ALBUQUERQUE, N.M. — A leading New Mexico producer of medical cannabis made her case for legalization to business leaders Wednesday, saying the industry has grown “exponentially” and would expand more rapidly under an adult-use model like Colorado’s.
The medical pot industry racked up $56 million in sales in 2016, eclipsing sales from New Mexico’s chili and microbrewery industries, said Rachael Speegle, co-owner of the Verdes Foundation.
The number of people with state-issued licenses to legally purchase cannabis shot up 42 percent in the first seven month of 2017, from about 32,000 in January to 45,400 in July.
“These numbers are staggering because they show there is an interest and a growth potential that is going up exponentially every year,” Speegle told business leaders at an Economic Forum of Albuquerque.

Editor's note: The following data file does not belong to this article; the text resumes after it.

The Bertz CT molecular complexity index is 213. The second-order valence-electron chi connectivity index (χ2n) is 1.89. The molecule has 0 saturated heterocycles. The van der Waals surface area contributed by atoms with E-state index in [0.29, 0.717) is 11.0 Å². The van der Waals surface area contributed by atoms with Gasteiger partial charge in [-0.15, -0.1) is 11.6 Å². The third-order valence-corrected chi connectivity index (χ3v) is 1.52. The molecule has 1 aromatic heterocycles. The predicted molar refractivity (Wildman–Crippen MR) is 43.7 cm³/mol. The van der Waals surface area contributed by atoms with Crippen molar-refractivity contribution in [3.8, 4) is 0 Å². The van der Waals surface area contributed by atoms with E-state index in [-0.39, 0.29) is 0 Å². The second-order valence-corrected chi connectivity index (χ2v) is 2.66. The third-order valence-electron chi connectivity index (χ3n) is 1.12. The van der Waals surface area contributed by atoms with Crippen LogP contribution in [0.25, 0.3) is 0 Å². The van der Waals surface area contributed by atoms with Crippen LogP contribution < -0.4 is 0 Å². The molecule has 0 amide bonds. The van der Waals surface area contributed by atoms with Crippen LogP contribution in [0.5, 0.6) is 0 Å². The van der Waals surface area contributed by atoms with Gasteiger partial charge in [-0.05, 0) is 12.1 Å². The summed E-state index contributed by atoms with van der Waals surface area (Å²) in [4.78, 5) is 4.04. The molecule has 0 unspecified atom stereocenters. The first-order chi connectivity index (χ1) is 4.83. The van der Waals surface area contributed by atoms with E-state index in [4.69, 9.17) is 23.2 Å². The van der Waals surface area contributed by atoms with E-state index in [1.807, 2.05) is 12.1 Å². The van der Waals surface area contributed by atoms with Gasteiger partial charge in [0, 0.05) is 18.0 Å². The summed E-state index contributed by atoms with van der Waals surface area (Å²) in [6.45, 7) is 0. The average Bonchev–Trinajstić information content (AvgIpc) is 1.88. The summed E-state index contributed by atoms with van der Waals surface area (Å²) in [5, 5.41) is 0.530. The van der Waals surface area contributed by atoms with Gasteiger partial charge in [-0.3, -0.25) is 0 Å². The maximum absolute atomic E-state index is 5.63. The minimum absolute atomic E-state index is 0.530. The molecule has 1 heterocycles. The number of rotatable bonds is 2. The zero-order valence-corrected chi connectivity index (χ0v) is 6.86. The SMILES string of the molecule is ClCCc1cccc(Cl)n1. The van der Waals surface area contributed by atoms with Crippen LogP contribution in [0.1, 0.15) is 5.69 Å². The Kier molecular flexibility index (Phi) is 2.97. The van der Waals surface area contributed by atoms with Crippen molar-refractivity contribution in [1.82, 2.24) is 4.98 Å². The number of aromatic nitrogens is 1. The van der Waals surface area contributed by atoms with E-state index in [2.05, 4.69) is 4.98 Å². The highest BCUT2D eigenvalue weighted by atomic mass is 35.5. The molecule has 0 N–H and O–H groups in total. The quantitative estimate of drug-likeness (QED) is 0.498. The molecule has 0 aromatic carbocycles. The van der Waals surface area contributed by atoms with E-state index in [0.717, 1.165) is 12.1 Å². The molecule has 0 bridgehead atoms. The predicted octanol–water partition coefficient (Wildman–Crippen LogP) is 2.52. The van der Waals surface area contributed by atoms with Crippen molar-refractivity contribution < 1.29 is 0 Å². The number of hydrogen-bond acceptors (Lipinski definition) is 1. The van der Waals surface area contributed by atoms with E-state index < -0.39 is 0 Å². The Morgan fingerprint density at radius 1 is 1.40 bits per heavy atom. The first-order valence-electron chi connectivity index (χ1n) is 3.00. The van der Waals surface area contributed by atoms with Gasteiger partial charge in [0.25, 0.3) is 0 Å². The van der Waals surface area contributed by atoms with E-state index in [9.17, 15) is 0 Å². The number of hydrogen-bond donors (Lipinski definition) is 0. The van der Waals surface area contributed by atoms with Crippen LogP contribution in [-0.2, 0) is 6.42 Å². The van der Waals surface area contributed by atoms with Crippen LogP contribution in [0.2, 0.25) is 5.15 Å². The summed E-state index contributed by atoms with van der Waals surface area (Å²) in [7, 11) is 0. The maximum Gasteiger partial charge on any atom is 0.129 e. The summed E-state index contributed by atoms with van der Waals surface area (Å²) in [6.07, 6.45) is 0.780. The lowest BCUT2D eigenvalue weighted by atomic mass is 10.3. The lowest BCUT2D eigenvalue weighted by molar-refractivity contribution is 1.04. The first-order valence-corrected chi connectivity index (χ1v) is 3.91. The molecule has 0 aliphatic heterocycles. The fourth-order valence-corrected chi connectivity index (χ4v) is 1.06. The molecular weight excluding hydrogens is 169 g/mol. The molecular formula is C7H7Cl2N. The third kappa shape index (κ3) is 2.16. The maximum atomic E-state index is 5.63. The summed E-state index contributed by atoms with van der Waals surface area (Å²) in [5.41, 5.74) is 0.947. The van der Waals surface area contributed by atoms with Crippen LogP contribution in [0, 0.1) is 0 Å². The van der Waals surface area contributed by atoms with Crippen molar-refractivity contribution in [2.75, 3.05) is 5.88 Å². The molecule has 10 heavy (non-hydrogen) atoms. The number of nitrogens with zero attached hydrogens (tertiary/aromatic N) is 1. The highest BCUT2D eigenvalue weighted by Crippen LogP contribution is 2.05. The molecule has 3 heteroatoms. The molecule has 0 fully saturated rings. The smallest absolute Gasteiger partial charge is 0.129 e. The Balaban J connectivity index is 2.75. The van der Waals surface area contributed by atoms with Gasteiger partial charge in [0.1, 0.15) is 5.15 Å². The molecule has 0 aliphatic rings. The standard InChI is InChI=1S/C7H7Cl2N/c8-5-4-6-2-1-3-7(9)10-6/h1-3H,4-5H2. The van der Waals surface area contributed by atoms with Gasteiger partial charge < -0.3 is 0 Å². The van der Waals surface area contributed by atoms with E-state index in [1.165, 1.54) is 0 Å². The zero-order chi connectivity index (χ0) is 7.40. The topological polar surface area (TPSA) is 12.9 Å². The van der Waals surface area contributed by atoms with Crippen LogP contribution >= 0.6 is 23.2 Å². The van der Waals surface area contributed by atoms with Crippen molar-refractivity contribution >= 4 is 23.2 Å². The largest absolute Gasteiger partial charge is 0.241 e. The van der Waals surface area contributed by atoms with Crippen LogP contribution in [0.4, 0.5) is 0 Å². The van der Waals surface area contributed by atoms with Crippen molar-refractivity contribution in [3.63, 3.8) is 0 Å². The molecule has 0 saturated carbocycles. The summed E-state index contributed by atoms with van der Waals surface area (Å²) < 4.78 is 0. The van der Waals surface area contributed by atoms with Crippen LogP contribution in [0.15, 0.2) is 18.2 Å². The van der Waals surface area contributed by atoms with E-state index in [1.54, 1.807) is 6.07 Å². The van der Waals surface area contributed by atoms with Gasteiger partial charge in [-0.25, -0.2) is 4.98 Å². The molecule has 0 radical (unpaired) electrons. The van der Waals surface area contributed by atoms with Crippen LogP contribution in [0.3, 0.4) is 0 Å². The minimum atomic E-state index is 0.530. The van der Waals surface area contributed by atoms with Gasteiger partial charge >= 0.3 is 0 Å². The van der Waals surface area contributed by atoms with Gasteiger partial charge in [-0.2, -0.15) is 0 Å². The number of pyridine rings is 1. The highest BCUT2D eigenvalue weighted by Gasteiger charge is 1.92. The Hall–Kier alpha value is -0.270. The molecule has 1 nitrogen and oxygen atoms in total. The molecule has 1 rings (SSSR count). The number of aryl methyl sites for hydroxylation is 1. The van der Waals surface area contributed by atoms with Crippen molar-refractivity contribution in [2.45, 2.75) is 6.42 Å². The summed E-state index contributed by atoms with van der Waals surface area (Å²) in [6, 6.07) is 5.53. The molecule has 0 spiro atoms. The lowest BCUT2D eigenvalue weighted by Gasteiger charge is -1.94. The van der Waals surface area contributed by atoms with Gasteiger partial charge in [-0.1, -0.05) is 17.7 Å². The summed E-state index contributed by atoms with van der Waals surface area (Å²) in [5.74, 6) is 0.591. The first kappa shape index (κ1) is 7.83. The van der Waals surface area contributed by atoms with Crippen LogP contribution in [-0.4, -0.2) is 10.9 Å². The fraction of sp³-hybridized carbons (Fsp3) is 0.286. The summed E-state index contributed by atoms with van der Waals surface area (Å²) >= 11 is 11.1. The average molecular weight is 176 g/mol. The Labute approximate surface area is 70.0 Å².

The top five licensed nonprofit producers accounted for 76 percent of cannabis sales in 2016.
“In my mind this shows that there is a lot of growth potential” for the other 30 nonprofits, she said.
An economic report projects that the industry could grow rapidly if the state legalizes recreational, or adult-use, of cannabis, as eight other states have done, she said.
Medical marijuana, which remains illegal under federal law and cannot be transported across state lines, has no export potential, Speegle said in response to a question. But the state could benefit from sales to tourists who visit New Mexico, and the market would flourish if cannabis became legal for adult use, she said.
“The export value is tourism, and the market of bringing people into our state,” Speegle said. “There’s a lot more job growth that can happen, and is even happening under our medical model.”